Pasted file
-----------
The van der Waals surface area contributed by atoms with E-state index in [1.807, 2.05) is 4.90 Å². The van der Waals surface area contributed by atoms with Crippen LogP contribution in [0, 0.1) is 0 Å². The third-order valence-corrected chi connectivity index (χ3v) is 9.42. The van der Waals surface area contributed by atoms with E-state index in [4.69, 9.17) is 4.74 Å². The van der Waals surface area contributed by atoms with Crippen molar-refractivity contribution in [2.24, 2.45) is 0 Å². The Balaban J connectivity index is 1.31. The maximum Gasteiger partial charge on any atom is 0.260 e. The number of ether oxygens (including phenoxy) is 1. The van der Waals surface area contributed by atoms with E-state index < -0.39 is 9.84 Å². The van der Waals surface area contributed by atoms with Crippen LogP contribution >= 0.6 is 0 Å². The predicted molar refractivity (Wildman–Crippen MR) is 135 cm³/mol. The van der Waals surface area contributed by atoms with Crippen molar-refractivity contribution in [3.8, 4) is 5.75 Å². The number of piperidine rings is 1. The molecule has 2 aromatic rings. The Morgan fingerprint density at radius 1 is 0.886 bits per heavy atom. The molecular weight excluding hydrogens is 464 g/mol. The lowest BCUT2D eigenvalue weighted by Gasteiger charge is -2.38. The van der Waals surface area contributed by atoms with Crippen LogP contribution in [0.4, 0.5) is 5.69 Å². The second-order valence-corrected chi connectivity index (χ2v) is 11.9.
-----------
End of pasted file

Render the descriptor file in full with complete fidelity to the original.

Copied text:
The van der Waals surface area contributed by atoms with E-state index in [1.807, 2.05) is 4.90 Å². The van der Waals surface area contributed by atoms with Crippen LogP contribution in [0, 0.1) is 0 Å². The third-order valence-corrected chi connectivity index (χ3v) is 9.42. The van der Waals surface area contributed by atoms with E-state index in [4.69, 9.17) is 4.74 Å². The van der Waals surface area contributed by atoms with Crippen molar-refractivity contribution in [2.24, 2.45) is 0 Å². The Balaban J connectivity index is 1.31. The maximum Gasteiger partial charge on any atom is 0.260 e. The number of ether oxygens (including phenoxy) is 1. The van der Waals surface area contributed by atoms with E-state index < -0.39 is 9.84 Å². The van der Waals surface area contributed by atoms with Crippen LogP contribution >= 0.6 is 0 Å². The predicted molar refractivity (Wildman–Crippen MR) is 135 cm³/mol. The van der Waals surface area contributed by atoms with Crippen molar-refractivity contribution in [3.8, 4) is 5.75 Å². The number of piperidine rings is 1. The molecule has 2 aromatic rings. The Morgan fingerprint density at radius 1 is 0.886 bits per heavy atom. The molecular weight excluding hydrogens is 464 g/mol. The lowest BCUT2D eigenvalue weighted by Gasteiger charge is -2.38. The van der Waals surface area contributed by atoms with Crippen LogP contribution in [0.4, 0.5) is 5.69 Å². The second-order valence-corrected chi connectivity index (χ2v) is 11.9.